The Haight-Ashbury district, the Golden Gate Bridge, Alcatraz — San Francisco residents can be mighty protective of their historical landmarks and scenic views.
That’s something planning and engineering company Parsons Brinckerhoff (PB) discovered when it sought to win the contract for the reconstruction of the city’s Doyle Drive which was opened in 1936.
The $1.05 billion mega project included building a replacement for the south access to the Golden Gate Bridge with a new Presidio Parkway.
“You only need to mention the words Presidio and Parkway together to raise the concern of residents about the preservation of this historic military outpost,” remarked Phil Bernstein, vice-president, industry strategy at Autodesk Inc. of San Rafael, Calif.
“People were worried that a highway would be driven right through the Presidio.”
New York-based Parsons Brinckerhoff, however, used the power of 3D simulation to “tell the story” of how a new parkway-type facility, which includes short tunnels and accesses, would have little to no impact on the natural environment, cultural and community resources, and the Presidio.
Out with the old, in with the new
The Doyle Drive currently handles 144,000 persons traveling each weekday.
“But the highway — built in the 1930s — has reached its end-of-life stage,” said Art Schintzel, senior building manager at PB.
Schintzel was a keynote speaker at the Autodesk University conference held in Las Vegas last week.
Doyle Drive is a direct route from San Francisco’s Marina District and Palace of the Fine Arts, through the Presidio, to the bridge toll plaza.
The original road has outlasted its useful lifespan with respect to traffic capacity, seismic resistance, and overall roadway conditions, said the PB manager.
At least 80 per cent of the current structure cannot be suitably retrofitted, so replacement is the only option.
The new Presidio parkway, on which construction was started last month, is expected to be safer for drivers — offering wider, 11-foot lanes, a median barrier, and road shoulders. The Parkway is scheduled to open by 2013.
The new parkway is also likely to do a better job of slowing traffic down as it enters the Marina District’s streets.
From a close-to-the-public military outpost, the Presidio, in which both the existing drive and proposed parkway are located, is now a major community destination and tourist attraction that’s part of the Golden Gate National Recreation Area.
PB executives said their company wanted to assure the public itis creating a roadway that respects the national park, the National Historic Landmark District, and surrounding neighborhoods.
Another big challenge is how to keep the numerous professionals from various disciplines — mechanical engineers, civil engineers, electrical engineers and architects, hundreds of trades and thousands of workers — updated on developments relating to each project phase that concerns them, said Schintzel.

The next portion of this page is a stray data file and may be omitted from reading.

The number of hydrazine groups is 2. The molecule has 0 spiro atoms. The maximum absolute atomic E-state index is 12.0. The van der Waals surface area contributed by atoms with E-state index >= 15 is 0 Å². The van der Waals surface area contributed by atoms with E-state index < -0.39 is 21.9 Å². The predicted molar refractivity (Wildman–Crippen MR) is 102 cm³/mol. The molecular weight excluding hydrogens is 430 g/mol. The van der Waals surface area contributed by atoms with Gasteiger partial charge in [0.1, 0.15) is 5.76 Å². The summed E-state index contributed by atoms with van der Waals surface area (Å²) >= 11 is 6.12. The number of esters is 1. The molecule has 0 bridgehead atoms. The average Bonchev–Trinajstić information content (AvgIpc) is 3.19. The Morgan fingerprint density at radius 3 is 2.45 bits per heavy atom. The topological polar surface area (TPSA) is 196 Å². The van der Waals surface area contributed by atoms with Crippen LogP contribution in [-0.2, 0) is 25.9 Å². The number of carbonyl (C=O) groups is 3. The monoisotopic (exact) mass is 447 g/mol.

The project client — the California Department of Transportation (Caltrans) — is also doing the roadway design, while a joint-venture between consultants PB and Arup, a London-based design and engineering firm, is handling the environmental and architectural aspects of the project as well as project communications.
“This project couldn’t go through without the collaboration capabilities offered by Autodesk tools,” said Schintzel.
PB aggregated data from 2D CAD (computer aided design) files and sheet files into 3D models.
Access to a holistic view of the project eliminates the need for costly changes later on in the game when they would become more expensive.
This process, Schintzel said, enabled PB to provide valuable design-stage feedback to Caltrans without forcing the client to change its established internal 2D workflow.
Visualizations were also created to study architectural elements, such as retaining walls, signage, and landscaping at the tunnel portals, where the proposed parkway will burrow under, rather than cut through, the Presidio environment.
A “story-telling” video
Using Autodesk tools, typically employed for video game and animation projects, stakeholders and residents were presented with a “story telling” video that offers a birds-eye-view of the whole project as it relates to the San Francisco Bay Area landscape.
The video shows how the old roadway will be transformed by the Presidio Parkway, and how potential infrastructural eyesores will be prevented by constructing short tunnels covered by greenery.
The viewer is then treated to a “drive” along the Parkway at street-level where they can see how vehicles will merge into or leave the proposed road and how traffic will flow through the neighbourhood.
In the end the 3D drive-through proved pivotal in driving home the message that the proposed parkway would burrow under, rather than cut through the beloved Presidio landscape.